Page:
– Joaquim Magalhães de Castro
In the course of their investigations into the mythical kingdom of Cataio, which they had so far failed to identify, the Jesuits João Cabral and Estevão Cacela would hear of another mysterious kingdom named Xembala, “close to another one called Sopo,” as we can read in Cacela’s Relation. The priest knew that the so-called Sopo kingdom was inhabited by the Tartars (Mongols), “as we understand by the war that this king has with China,” adding later that, although the kingdom of China was populated by many more people, “Sopo’s are more hardworking,” and so it was their habit to beat the Chinese in every battle they fought. In what concerns further geographical clarification of the surrounding region, Cacela’s letter states: “Neither China nor Tartary nor Tibet are known by these names. China is known as Guena, Tartary as Sopo, and Tibet as Potente.” And it is from this line of reasoning that Cacela comes to an important conclusion: Xembala and Cathay were one and the same kingdom. In his words: “And as the Kingdom of Cathay is very large and the only one that stays by this band next to the Tartars, according to the descriptions of the maps, we seem to be able with some probability to consider that it is what they call Xembala.”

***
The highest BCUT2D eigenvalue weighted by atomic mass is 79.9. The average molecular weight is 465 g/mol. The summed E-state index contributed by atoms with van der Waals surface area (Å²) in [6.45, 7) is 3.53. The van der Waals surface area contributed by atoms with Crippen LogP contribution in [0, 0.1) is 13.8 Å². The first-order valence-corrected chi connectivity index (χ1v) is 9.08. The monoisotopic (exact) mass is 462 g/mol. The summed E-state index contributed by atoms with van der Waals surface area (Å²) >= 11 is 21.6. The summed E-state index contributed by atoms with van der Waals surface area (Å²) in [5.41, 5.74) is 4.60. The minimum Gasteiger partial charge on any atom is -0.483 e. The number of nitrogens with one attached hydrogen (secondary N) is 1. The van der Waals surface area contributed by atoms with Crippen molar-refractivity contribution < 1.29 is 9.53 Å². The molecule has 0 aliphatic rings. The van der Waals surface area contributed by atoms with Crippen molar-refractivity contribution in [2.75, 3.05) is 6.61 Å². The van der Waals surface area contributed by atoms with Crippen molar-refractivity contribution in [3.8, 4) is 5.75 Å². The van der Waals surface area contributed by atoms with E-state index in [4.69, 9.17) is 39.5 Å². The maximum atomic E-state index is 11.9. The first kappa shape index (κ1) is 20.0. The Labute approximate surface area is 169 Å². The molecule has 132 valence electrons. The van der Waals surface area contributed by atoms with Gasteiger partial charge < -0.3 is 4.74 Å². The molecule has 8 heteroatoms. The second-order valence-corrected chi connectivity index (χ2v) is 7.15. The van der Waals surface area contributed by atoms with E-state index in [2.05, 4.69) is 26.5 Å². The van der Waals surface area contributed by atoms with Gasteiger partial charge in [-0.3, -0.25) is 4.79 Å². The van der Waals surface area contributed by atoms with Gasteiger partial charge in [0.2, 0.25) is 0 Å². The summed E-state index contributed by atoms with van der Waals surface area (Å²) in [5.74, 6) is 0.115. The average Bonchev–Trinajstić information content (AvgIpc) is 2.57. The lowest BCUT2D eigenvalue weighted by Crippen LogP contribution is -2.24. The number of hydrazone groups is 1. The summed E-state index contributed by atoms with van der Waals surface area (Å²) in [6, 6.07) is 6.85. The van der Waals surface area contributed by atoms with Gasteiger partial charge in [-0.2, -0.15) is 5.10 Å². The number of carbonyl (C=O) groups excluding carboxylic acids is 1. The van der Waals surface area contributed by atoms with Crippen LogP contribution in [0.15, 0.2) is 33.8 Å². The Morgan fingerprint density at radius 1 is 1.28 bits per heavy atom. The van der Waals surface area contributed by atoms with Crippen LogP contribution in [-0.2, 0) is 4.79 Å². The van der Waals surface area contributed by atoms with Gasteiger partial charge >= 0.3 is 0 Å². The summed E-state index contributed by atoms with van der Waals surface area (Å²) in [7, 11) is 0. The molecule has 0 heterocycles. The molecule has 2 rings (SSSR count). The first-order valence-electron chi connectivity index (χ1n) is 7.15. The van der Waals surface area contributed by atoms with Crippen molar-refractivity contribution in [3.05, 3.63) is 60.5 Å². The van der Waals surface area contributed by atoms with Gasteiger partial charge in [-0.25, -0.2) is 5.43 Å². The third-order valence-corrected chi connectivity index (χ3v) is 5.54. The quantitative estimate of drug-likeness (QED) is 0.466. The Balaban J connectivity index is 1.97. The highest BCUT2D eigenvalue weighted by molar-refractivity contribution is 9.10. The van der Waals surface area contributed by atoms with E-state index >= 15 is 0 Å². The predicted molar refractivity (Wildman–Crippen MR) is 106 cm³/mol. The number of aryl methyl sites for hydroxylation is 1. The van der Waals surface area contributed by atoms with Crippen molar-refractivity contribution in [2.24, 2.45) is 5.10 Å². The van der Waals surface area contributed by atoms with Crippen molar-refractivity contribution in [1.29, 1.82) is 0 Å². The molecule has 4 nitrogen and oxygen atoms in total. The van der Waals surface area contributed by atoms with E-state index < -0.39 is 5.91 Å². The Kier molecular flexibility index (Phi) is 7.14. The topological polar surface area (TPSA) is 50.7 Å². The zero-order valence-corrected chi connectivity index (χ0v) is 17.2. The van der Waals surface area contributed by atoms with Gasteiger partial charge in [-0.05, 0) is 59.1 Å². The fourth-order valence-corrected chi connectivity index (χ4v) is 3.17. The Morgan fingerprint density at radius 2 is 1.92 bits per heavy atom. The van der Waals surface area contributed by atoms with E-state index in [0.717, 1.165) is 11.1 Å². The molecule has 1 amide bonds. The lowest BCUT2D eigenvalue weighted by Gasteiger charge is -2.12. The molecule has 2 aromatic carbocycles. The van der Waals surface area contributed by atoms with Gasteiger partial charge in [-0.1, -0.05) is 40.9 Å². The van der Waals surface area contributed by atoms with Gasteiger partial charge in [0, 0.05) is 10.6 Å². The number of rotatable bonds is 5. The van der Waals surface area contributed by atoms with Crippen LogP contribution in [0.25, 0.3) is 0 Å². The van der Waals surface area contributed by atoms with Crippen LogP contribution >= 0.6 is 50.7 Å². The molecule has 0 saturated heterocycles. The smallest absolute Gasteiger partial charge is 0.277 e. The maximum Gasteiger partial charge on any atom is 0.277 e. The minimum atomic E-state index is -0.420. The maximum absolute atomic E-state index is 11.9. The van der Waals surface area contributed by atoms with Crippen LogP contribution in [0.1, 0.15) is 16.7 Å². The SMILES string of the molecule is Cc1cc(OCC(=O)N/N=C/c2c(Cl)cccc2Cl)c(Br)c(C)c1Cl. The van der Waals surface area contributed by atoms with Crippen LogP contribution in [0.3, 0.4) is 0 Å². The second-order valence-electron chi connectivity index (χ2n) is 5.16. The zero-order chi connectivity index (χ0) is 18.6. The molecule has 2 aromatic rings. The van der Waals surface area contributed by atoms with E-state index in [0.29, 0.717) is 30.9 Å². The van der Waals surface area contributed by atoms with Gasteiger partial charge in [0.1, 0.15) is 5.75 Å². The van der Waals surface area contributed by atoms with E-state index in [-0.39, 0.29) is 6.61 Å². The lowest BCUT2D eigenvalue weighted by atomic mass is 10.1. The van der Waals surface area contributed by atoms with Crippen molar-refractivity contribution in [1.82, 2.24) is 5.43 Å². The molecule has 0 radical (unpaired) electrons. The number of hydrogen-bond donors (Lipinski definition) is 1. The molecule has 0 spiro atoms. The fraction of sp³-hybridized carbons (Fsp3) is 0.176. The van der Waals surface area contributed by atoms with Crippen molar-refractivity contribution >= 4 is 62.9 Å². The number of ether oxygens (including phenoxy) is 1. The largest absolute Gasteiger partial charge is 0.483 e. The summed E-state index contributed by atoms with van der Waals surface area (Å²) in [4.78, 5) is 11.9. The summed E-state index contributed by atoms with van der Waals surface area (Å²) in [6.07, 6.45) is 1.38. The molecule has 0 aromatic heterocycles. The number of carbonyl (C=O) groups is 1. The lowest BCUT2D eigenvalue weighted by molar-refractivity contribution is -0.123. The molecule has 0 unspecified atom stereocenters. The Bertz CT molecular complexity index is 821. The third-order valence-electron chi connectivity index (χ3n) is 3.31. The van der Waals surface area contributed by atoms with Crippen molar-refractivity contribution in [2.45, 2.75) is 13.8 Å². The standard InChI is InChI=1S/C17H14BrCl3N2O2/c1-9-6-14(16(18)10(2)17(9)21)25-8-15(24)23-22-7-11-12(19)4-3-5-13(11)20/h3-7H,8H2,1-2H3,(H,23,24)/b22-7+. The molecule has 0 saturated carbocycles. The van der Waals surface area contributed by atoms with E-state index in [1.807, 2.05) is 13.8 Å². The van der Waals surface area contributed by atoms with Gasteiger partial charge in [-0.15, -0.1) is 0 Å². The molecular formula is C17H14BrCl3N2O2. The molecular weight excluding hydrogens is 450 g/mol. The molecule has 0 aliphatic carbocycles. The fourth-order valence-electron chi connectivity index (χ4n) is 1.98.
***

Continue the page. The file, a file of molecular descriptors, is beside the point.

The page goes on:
For the first time, this fictional place called Shambala was described to Europeans (Shambala, a Sanskrit word, has the threefold meaning of “peace,” “tranquility” and “happiness”) whose myth would originate, centuries later, the Shangri-La described by English author James Hilton in his Lost Horizon, a novel that has been transposed to the big screen by Frank Capra (1937) and by Charles Jarrot (1973), which we will analyze here next week.
Just then, Cacela shows a desire to continue the journey, leaving Father Cabral in Bhutan to distract the monarch. The Jesuit admits of the enormous difficulties that he would go through until he reached the much desired territory, where, once the next stage was reached – that is, the arrival in Shigatse, in Central Tibet, and the establishment of a Catholic mission there – he intended to make a future trip. Cacela writes: “It is not possible for us to leave together, in view of the resolution of this man (i.e Shabdrung) that we should not go forward, and thus, to serve our Lord, Father João Cabral will stay in this house and church that the King gave us, preaching the Holy Gospel to these people …, and seeing together the fruit that this Kingdom may bring forth in souls …; and I with the help of the Lord, I will endeavor to pass into the Kingdom of Xembala, which may be either in it, or in one of those who stand in the midst of it, may God our Lord have prepared occasions for His greatest service. I will be warning Your Reverence next year of all we may have heard.”